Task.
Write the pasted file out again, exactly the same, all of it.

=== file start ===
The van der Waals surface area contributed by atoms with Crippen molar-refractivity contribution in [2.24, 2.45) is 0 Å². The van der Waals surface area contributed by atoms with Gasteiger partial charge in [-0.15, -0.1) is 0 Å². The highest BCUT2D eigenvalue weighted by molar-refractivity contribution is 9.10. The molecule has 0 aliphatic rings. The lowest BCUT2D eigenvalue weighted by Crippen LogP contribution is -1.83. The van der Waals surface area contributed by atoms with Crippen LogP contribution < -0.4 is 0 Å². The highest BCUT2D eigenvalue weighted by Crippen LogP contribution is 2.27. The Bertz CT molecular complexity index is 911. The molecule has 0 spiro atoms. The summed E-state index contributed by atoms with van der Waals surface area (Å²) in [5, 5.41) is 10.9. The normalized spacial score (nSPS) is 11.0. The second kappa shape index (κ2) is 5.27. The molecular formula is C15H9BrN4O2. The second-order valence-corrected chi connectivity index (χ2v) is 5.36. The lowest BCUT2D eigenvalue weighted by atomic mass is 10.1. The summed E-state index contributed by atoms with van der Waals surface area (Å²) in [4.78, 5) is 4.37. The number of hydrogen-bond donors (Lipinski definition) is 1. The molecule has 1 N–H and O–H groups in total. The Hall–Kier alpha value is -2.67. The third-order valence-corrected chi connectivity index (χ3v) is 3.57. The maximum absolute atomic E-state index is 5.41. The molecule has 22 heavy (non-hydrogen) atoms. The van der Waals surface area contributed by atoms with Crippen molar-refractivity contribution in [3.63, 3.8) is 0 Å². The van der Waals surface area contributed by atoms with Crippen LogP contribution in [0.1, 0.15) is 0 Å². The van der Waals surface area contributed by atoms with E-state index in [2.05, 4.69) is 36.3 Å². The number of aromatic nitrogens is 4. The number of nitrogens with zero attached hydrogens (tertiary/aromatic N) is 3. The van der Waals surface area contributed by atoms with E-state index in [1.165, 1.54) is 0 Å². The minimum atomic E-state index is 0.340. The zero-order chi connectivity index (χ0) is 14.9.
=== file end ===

The van der Waals surface area contributed by atoms with Crippen molar-refractivity contribution in [2.24, 2.45) is 0 Å². The van der Waals surface area contributed by atoms with Gasteiger partial charge in [-0.15, -0.1) is 0 Å². The highest BCUT2D eigenvalue weighted by molar-refractivity contribution is 9.10. The molecule has 0 aliphatic rings. The lowest BCUT2D eigenvalue weighted by Crippen LogP contribution is -1.83. The van der Waals surface area contributed by atoms with Crippen LogP contribution < -0.4 is 0 Å². The highest BCUT2D eigenvalue weighted by Crippen LogP contribution is 2.27. The Bertz CT molecular complexity index is 911. The molecule has 0 spiro atoms. The summed E-state index contributed by atoms with van der Waals surface area (Å²) in [5, 5.41) is 10.9. The normalized spacial score (nSPS) is 11.0. The second kappa shape index (κ2) is 5.27. The molecular formula is C15H9BrN4O2. The second-order valence-corrected chi connectivity index (χ2v) is 5.36. The lowest BCUT2D eigenvalue weighted by atomic mass is 10.1. The summed E-state index contributed by atoms with van der Waals surface area (Å²) in [4.78, 5) is 4.37. The number of hydrogen-bond donors (Lipinski definition) is 1. The molecule has 1 N–H and O–H groups in total. The Hall–Kier alpha value is -2.67. The third-order valence-corrected chi connectivity index (χ3v) is 3.57. The maximum absolute atomic E-state index is 5.41. The molecule has 22 heavy (non-hydrogen) atoms. The van der Waals surface area contributed by atoms with Crippen molar-refractivity contribution in [3.63, 3.8) is 0 Å². The van der Waals surface area contributed by atoms with Crippen LogP contribution in [0.1, 0.15) is 0 Å². The van der Waals surface area contributed by atoms with E-state index in [2.05, 4.69) is 36.3 Å². The number of aromatic nitrogens is 4. The number of nitrogens with zero attached hydrogens (tertiary/aromatic N) is 3. The van der Waals surface area contributed by atoms with E-state index in [1.165, 1.54) is 0 Å². The minimum atomic E-state index is 0.340. The zero-order chi connectivity index (χ0) is 14.9.